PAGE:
Tonight an #edchat discussion was held on Twitter  about how to properly assess teachers, principals and schools.  Unfortunately, I could only participate in quick spurts as I was entertaining my two kids and making supper at the same time (a lesson in multi-tasking or a case of doing an average job of three things?). I did think very seriously about how I would like to be assessed and what an accurate assessment of my success would look like.

Well, I think it would look something like this.  My administrators and I sit down and have an open conversation about what my strengths and weaknesses are, what we would like to see improve in my class and how to balance that with areas that I am specifically passionate about.  Together, we write two or three goals for the year, making sure to note how these goals will be measured.  We would both feel ownership and care about reaching the outcomes.  Sharing these goals with my students and their parents would be a powerful way of modelling goal setting and life long learning.  Ideally, we would hold follow-up meetings every one or two months.  Realistically, we all know that the likelihood of that happening with busy administrators and teachers, is slim.  Maybe we could have a “Growth Measurement Team” made up of common grade or subject level teachers where we could discuss our goals and help to hold each other accountable. Meetings with the admin team could happen once in the middle of the school year and then at the end of the school year.  At which point we could together write an assessment of my achievement.

Hmmmm…as I read that over, it sounds a lot like writing an IPP for the teacher, doesn’t it?

The only thing I haven’t included that I would like to, is assessment from students and parents.  It could be part of the goal measurement to send out formal or informal questionnaires or requests for feedback.

I do know that I will be considering my Professional Growth Plan long before school starts and I will be in a discussion with my new admin team about the meshing of my goals with theirs.  I think this will go a long way toward establishing trust and working together.

That’s just what I think…

Controlling the Firehose

When I was in college I worked as a summer student at the Celgar Pulp and Paper Mill in Castelgar, BC.   As part of the “Yard Crew”, my jobs included general maintenance of the mill grounds, gardening, digging, odd jobs and hosing streets.  Because so many trucks came into the mill filled with wood chips, the streets often became covered in these chips.  So at least two or three times a week, we would hook up the firehose to the hydrant, haul the hose around and wash all the chips off the streets.  As many of you surely know, a firehose has an enormous amount of power.  If we didn’t handle it well, it would easily get out of control.  We needed to work together as a team and help hold the hose so no one lost control of it. In fact, on one occasion at the Pulp Mill one of my crew mates turned the hose on before the rest of us had moved into position to help her.  She was quite violently tossed around while desperately struggling to get control of the hose.  Finally she just gave up and ran away.  The hose continued to writhe  dangerously until one of us ran to the hydrant and turned IT off.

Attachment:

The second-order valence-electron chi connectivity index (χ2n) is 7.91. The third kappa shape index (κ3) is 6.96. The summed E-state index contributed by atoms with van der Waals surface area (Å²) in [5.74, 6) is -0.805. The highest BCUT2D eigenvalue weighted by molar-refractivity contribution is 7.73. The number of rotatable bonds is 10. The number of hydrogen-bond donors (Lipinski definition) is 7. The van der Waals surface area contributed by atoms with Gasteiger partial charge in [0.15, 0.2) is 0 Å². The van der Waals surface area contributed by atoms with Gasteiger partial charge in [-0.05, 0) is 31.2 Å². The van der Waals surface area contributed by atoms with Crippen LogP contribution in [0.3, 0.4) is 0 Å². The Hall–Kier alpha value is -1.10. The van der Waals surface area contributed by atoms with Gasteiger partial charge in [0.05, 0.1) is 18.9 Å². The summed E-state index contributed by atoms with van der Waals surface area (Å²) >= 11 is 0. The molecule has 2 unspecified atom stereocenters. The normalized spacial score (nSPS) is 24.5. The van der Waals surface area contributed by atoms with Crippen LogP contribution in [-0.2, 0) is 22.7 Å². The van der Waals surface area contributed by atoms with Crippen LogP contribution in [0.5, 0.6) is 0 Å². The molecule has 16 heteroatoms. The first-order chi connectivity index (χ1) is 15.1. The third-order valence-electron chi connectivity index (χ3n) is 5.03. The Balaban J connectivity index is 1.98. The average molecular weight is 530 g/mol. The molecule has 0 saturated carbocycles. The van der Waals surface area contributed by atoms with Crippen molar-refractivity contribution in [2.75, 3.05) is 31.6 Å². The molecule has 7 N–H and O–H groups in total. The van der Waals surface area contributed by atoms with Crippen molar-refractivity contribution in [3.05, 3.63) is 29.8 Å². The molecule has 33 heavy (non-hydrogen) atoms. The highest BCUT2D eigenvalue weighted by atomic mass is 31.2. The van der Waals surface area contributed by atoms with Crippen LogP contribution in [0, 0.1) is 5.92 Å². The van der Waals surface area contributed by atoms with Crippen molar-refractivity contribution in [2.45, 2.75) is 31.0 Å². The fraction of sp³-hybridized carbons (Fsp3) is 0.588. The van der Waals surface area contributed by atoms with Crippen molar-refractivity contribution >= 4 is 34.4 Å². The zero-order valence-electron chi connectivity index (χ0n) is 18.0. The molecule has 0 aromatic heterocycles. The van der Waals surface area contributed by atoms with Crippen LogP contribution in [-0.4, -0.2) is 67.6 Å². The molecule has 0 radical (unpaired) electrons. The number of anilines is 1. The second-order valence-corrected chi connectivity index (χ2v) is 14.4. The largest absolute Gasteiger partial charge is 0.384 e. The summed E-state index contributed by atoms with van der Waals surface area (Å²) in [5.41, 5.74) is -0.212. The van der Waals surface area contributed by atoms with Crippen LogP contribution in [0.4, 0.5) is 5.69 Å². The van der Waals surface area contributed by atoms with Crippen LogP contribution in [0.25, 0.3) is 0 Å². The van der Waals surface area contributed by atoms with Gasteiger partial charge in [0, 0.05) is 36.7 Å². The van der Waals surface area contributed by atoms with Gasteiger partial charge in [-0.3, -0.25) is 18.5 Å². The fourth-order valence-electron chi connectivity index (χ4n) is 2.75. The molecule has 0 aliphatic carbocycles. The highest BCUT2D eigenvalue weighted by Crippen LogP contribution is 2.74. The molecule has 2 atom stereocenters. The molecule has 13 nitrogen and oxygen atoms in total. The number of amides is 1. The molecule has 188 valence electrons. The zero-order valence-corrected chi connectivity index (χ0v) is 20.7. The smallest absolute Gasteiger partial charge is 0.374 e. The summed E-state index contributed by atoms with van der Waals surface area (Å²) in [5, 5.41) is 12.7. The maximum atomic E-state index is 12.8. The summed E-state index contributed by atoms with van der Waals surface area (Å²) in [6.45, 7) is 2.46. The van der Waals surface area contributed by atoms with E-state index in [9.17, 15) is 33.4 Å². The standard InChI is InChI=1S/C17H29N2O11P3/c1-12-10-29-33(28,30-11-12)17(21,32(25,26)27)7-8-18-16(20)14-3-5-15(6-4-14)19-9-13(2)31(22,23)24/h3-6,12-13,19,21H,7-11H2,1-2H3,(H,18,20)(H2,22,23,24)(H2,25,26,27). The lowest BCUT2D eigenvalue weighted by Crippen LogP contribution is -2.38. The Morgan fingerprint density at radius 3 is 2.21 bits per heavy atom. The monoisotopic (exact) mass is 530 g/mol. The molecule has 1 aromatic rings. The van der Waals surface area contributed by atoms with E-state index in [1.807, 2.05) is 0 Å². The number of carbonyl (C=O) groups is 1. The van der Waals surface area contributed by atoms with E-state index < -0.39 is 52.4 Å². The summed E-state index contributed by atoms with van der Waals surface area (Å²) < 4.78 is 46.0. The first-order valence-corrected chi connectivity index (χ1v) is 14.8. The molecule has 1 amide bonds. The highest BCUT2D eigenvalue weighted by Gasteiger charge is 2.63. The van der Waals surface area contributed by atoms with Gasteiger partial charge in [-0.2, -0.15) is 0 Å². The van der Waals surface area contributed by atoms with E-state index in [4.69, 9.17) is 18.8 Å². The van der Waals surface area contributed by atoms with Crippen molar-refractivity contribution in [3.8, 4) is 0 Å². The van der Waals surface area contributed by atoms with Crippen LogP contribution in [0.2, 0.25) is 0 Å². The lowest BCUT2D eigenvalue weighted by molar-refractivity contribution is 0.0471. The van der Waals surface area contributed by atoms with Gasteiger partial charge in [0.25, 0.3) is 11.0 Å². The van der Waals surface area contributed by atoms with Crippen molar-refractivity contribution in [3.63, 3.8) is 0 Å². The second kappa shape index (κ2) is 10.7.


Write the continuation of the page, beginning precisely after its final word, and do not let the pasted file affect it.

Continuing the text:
It has been a little over two weeks since my first blog post.  I have made a real effort to get into the “Twittersphere”.  I have read MANY, MANY blog posts, I have commented on the ones that I connected with, I have retweeted, replied and followed. I have spent a lot of time thinking about how I am going to use the information I am gathering.  Truthfully, there is so much of it that, at first, I couldn’t fathom where to start.  When trying to think of the words to describe my Twitter experience, the cliché that kept coming to mind was that I was “trying to take a sip from a firehose.”  Immediately, the image of my fellow yard crew worker being tossed around like bait on the end of a fishing line came to mind.

The realization struck that that is exactly what was happening to me in my “Twittering.”  I was being flung around violently, without a purpose and without any real direction.  So my next step has been to refine what I am looking for and focussing on while reading Tweets and blog posts.  It became evident that if I tried to use all (or even most) of the information that I would end up ultimately just giving up and running away.  

Two goals immediately came to mind: 1.I love blogging. I have a lot of things to say. I am sure my students would enjoy this too. My first goal is to start my grade 8 Language Arts students blogging. 2. Assessment in Physical Education.  Teaching PE is a passion of mine, but admittedly, I have not done a great job of assessment.  My second goal is to collaborate with my PLN to become a leader in my school and in my school division in this area. 

Looking to my PLN for help achieving these goals will be necessary to controlling the volume and pressure of the greatness that is Twitter.  In the last two weeks I have had more meaningful professional development than in 10 years of teacher’s convention.  The support and 24/7 access to questions, answers, opinions and so much more makes me believe that I can carry through with these goals without getting stale. 

 I will always have my crew mates in place to help control the firehose.